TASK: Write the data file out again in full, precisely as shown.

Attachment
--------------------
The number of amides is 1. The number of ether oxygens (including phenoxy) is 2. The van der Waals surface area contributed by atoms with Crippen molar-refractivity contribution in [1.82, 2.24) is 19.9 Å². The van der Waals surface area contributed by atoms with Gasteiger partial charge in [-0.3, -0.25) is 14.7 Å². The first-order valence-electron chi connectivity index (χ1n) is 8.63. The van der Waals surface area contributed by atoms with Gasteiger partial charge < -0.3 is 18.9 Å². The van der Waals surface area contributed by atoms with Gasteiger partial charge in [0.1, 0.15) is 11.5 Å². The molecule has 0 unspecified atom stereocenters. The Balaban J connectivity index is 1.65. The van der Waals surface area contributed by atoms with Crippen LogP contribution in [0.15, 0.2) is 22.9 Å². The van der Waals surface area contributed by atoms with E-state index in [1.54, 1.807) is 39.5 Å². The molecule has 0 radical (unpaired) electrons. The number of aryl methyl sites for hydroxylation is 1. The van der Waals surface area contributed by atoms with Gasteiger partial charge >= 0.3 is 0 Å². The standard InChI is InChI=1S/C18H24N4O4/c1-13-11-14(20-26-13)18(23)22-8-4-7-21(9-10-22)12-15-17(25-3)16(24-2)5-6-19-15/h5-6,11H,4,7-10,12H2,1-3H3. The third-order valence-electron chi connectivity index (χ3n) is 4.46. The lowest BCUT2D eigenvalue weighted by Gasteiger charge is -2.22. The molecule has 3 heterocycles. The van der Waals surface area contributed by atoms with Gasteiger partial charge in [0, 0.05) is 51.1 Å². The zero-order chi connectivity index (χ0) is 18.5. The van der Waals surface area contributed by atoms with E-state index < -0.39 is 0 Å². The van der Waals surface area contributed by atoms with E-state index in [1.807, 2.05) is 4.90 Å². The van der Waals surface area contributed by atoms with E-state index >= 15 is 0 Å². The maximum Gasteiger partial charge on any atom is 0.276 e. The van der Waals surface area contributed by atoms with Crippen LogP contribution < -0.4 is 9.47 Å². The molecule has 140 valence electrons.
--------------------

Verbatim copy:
The number of amides is 1. The number of ether oxygens (including phenoxy) is 2. The van der Waals surface area contributed by atoms with Crippen molar-refractivity contribution in [1.82, 2.24) is 19.9 Å². The van der Waals surface area contributed by atoms with Gasteiger partial charge in [-0.3, -0.25) is 14.7 Å². The first-order valence-electron chi connectivity index (χ1n) is 8.63. The van der Waals surface area contributed by atoms with Gasteiger partial charge < -0.3 is 18.9 Å². The van der Waals surface area contributed by atoms with Gasteiger partial charge in [0.1, 0.15) is 11.5 Å². The molecule has 0 unspecified atom stereocenters. The Balaban J connectivity index is 1.65. The van der Waals surface area contributed by atoms with Crippen LogP contribution in [0.15, 0.2) is 22.9 Å². The van der Waals surface area contributed by atoms with E-state index in [1.54, 1.807) is 39.5 Å². The molecule has 0 radical (unpaired) electrons. The number of aryl methyl sites for hydroxylation is 1. The van der Waals surface area contributed by atoms with Gasteiger partial charge >= 0.3 is 0 Å². The standard InChI is InChI=1S/C18H24N4O4/c1-13-11-14(20-26-13)18(23)22-8-4-7-21(9-10-22)12-15-17(25-3)16(24-2)5-6-19-15/h5-6,11H,4,7-10,12H2,1-3H3. The third-order valence-electron chi connectivity index (χ3n) is 4.46. The lowest BCUT2D eigenvalue weighted by Gasteiger charge is -2.22. The molecule has 3 heterocycles. The van der Waals surface area contributed by atoms with Gasteiger partial charge in [0, 0.05) is 51.1 Å². The zero-order chi connectivity index (χ0) is 18.5. The van der Waals surface area contributed by atoms with E-state index < -0.39 is 0 Å². The van der Waals surface area contributed by atoms with E-state index in [1.807, 2.05) is 4.90 Å². The van der Waals surface area contributed by atoms with E-state index >= 15 is 0 Å². The maximum Gasteiger partial charge on any atom is 0.276 e. The van der Waals surface area contributed by atoms with Crippen LogP contribution < -0.4 is 9.47 Å². The molecule has 140 valence electrons.